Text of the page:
Lev Craig

In October, we reported that the U.S. Court of Appeals for the Seventh Circuit had vacated its July 2016 decision in Hively v. Ivy Tech Community College, where a former adjunct college professor brought suit under Title VII of the Civil Rights Act of 1964 (“Title VII”), alleging that her employer had refused to hire her for a full-time position because she is a lesbian. Yesterday, April 4, 2017, the Seventh Circuit reversed the district court’s decision and became the first Court of Appeals to hold that “discrimination on the basis of sexual orientation is a form of sex discrimination.”

Kimberly Hively, who is openly gay, started teaching part-time at Ivy Tech Community College in 2000. Between 2009 and 2014, she unsuccessfully applied for six different full-time positions. When the college also failed to renew her part-time contract in July 2014, Hively filed a charge of discrimination with the Equal Employment Opportunity Commission and subsequently brought suit pro se in the U.S. District Court for the Northern District of Indiana, alleging that she had been denied employment opportunities because she is a lesbian. The district court dismissed Hively’s complaint on the grounds that Title VII did not cover sexual orientation discrimination, and Hively appealed.

Lev Craig and Harrison Paige

On March 27, 2017, the United States Circuit Court of Appeals for the Second Circuit reversed and remanded in part and affirmed in part the district court’s decision in Christiansen v. Omnicom Group, Incorporated, et al. Plaintiff Matthew Christiansen brought claims against his former employer under the Americans with Disabilities Act (“ADA”) and Title VII of the Civil Rights Act of 1964 (“Title VII”), alleging discrimination on the basis of his HIV-positive status and his failure to conform to gender stereotypes. The lower court dismissed Christiansen’s federal claims for failure to state a claim; the Second Circuit upheld the dismissal of the ADA claim, but reversed the dismissal of the Title VII claim, finding that Christiansen had plausibly alleged a Title VII gender stereotyping claim.

Christiansen, an openly gay man who is HIV-positive, was the creative director for DDB Worldwide Communications Group Incorporated (“DDB”), an international advertising agency and Omnicom subsidiary. According to the complaint, Christian’s direct supervisor, Joe Cianciotto, subjected Christiansen to a “pattern of humiliating harassment targeting his effeminacy and sexual orientation.” Cianciotto allegedly drew offensive, obscene caricatures of Christiansen on an office whiteboard, the most explicit of which depicted Christiansen naked with an erection, captioned with a mocking comment about same-sex marriage. On another occasion, according to the complaint, Cianciotto created a “Muscle Beach Party” poster, which he circulated amongst office members and posted on Facebook, displaying DDB employees’ heads photoshopped onto the bodies of people in swimwear; on the poster, Christiansen’s head was pasted onto a photo of a woman in a bikini, lying on the ground with her legs upright in the air “in a manner that one coworker thought depicted Christiansen as ‘a submissive sissy.’”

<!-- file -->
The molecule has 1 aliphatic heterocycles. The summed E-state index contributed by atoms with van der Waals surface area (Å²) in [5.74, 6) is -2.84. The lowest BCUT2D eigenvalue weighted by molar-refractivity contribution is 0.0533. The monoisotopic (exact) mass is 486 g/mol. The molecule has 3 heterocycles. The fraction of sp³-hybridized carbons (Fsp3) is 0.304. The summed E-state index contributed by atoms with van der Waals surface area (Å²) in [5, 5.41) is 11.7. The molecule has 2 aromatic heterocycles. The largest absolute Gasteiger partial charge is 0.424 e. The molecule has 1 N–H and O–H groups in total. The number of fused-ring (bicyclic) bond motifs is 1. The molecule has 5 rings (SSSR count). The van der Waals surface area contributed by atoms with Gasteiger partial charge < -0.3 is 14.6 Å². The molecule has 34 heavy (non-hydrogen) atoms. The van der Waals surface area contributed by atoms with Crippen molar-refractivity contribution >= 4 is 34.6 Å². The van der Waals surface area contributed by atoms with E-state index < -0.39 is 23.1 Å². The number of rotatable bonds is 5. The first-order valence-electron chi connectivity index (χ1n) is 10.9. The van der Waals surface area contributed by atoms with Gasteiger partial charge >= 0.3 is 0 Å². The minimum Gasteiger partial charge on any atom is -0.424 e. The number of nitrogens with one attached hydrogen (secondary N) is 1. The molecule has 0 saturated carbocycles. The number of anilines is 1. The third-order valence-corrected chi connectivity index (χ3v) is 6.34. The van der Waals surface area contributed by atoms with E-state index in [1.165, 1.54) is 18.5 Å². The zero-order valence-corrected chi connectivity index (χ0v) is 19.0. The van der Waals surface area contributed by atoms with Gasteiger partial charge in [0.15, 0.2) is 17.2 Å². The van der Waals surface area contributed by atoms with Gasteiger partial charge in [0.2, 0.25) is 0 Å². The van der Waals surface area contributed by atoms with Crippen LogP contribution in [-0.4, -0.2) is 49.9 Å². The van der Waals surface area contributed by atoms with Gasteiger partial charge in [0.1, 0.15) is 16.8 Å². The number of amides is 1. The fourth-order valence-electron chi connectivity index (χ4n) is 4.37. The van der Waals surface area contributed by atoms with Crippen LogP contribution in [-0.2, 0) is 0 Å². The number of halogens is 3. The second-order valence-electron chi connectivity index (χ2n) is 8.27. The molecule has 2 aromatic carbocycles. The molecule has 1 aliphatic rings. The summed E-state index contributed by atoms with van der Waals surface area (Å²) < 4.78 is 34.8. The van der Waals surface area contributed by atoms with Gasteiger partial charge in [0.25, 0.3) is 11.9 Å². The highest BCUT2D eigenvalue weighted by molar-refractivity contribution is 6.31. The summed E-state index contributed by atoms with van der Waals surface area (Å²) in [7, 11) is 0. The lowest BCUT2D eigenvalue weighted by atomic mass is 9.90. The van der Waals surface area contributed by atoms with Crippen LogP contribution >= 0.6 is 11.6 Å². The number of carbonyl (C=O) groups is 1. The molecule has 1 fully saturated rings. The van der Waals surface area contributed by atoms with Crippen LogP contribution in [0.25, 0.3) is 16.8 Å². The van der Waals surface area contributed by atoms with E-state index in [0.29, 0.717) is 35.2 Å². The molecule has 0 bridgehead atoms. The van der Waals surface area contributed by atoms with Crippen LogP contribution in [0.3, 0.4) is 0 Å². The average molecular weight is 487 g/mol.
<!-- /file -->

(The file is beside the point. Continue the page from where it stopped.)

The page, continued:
Lev Craig

Earlier this month, the United States Court of Appeals for the Eleventh Circuit affirmed in part and vacated and remanded in part the district court’s decision in Evans v. Georgia Regional Hospital, holding that Title VII of the Civil Rights Act of 1964 (“Title VII”) does not prohibit sexual orientation discrimination in the workplace.

Jameka Evans worked at Georgia Regional Hospital (the “Hospital”) in Atlanta, Georgia, as a security officer. Evans, who is a lesbian, had a masculine gender presentation at work: she wore the men’s security officer uniform, men’s shoes, and a short, masculine haircut. According to Evans’ complaint, the Hospital discriminated against her because of her sexual orientation and because she did not behave in a “traditional woman[ly] manner.” Evans alleged that she was denied equal pay, harassed, physically assaulted, targeted for termination, and retaliated against after making a complaint of discrimination to the Hospital’s Human Resources department.

Lev Craig

On September 21, 2016, the Eleventh Circuit Court of Appeals affirmed the Southern District of Alabama’s decision in Equal Employment Opportunity Commission v. Catastrophe Management Solutions, in which the district court held that an employer’s policy prohibiting employees from having dreadlocks did not constitute race discrimination in violation of Title VII of the Civil Rights Act of 1964 (Title VII).